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General Bio Sheet
 
 
Sue Thomas is profoundly deaf. But nothing can keep this indominable woman from living her life to the fullest. At the age of 18 months Sue Thomas suffered an instant and total loss of sound. Her devastated parents were told that little Sue would never amount to anything and they should put her in an institution. Her parents made a lifetime vow to do whatever it would take to enable their only daughter to become successful in the 'hearing world'. It took years with speech-therapists to develop her voice. While learning to communicate, Sue Thomas became an expert lip-reader.
As the only deaf child in her public school district, Sue Thomas was misunderstood by her teachers. Although she sat in the front row so she could see the lips of her teachers, much of what happened in the classroom was lost to her. Kids tormented her in the hallways and on the playground. As her world began to spiral downward, Sue Thomas spent more and more time at the skating rink. With the help of determined coach, 7 year old Sue Thomas became the youngest Ohio State Champion free-style skater in skating history.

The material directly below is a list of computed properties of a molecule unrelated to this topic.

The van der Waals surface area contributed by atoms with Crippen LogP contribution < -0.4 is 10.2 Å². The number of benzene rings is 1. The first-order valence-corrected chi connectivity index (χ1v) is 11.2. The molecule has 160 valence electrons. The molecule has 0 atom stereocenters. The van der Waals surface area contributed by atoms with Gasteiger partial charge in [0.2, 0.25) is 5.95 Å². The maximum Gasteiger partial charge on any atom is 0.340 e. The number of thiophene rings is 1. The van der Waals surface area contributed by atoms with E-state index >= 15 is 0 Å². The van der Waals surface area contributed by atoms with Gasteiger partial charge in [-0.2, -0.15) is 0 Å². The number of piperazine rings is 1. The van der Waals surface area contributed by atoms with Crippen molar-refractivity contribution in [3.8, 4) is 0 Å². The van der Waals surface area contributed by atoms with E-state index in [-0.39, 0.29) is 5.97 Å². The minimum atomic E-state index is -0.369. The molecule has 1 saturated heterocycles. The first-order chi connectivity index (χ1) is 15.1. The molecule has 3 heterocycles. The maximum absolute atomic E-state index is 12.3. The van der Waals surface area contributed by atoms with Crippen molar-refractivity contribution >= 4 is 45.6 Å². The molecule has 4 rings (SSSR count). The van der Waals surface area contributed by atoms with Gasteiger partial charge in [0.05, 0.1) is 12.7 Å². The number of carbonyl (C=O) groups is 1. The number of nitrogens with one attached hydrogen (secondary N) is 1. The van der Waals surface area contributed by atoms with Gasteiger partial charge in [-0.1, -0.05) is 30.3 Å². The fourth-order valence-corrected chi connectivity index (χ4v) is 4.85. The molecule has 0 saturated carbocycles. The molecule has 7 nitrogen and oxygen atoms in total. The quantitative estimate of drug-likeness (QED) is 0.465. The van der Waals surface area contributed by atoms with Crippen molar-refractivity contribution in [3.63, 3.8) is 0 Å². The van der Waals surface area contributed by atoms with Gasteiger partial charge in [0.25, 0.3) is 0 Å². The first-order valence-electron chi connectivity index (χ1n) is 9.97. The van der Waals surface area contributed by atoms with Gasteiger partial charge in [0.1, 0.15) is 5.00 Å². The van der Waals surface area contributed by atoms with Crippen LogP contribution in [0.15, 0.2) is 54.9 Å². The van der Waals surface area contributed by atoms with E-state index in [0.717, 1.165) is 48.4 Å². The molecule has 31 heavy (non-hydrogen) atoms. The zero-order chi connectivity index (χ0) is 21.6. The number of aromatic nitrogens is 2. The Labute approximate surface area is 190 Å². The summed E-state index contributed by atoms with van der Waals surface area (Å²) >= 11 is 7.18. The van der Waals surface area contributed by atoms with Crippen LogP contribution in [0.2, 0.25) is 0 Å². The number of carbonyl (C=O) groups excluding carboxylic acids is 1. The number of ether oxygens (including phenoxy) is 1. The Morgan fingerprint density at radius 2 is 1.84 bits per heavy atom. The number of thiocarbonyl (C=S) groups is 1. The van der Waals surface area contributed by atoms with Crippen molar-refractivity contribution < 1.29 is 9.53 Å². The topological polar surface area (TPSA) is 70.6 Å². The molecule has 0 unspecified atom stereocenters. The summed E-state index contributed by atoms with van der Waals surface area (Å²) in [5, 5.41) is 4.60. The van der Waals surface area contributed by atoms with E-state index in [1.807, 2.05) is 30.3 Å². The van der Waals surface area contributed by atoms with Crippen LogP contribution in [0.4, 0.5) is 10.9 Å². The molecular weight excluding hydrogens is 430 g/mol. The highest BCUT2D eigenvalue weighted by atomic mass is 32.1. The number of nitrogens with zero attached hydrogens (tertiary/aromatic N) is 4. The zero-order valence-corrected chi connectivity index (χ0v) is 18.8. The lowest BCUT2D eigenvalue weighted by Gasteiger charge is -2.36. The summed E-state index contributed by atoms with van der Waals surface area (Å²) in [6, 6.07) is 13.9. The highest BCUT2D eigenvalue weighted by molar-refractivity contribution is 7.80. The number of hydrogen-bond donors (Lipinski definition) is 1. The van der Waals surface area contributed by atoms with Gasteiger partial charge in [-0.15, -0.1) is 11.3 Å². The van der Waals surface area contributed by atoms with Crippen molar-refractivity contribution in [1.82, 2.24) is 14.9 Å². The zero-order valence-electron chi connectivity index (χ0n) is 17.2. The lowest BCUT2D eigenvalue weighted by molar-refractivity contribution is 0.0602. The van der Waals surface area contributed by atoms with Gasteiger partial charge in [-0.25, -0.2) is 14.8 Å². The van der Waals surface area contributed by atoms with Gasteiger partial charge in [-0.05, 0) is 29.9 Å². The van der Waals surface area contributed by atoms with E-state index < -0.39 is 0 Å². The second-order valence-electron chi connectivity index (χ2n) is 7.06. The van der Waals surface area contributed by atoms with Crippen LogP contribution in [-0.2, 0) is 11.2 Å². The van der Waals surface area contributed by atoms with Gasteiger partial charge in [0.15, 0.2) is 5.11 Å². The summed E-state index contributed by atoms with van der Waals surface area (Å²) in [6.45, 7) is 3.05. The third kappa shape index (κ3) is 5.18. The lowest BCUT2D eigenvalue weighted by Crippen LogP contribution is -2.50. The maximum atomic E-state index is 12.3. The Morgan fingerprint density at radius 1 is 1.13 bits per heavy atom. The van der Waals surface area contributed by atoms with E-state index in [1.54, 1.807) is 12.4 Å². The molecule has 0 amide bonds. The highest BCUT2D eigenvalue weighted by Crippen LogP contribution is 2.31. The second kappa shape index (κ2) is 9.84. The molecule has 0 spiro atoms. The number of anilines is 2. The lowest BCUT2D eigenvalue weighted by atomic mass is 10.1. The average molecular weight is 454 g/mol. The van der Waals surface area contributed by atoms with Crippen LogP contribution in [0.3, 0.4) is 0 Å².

In spite of the difficulties in the classroom, Sue Thomas applied herself in college and finally graduated from Springfield College in Massachusetts with a degree in Political Science and International Affairs. After months of job searching, Sue Thomas heard that the FBI was looking for deaf people. Her wildest hopes finally came true when she was hired to work in undercover surveillance reading lips for the FBI agents in Washington DC.
 
In 2002 the TV series, SUE THOMAS:FBEYE was released. Inspired by Thomas' unique job for the Federal Bureau of Investigation, the weekly drama helps to bring more awareness to the lives and abilities of those facingphysical challenges. With over 3 million viewers in the US, the popular series has also ben syndicated in 64 nations around the world.
 
But Sue Thomas' compelling story is not finished. In 2001 on her way to speaking engagement in Dallas, she felt a numbness creeping up from her fingers to the top of her head. She managed to deleiver her speech to 10,000 people before going to the emergency room. It was her first experience with Multiple Sclerosis, but not her last. Living with MS has become one of Sue's greatest challenges. "Fighting it is a waste of precious energy." she says. It is only by embracing my MS that I learn life's greatest lessons."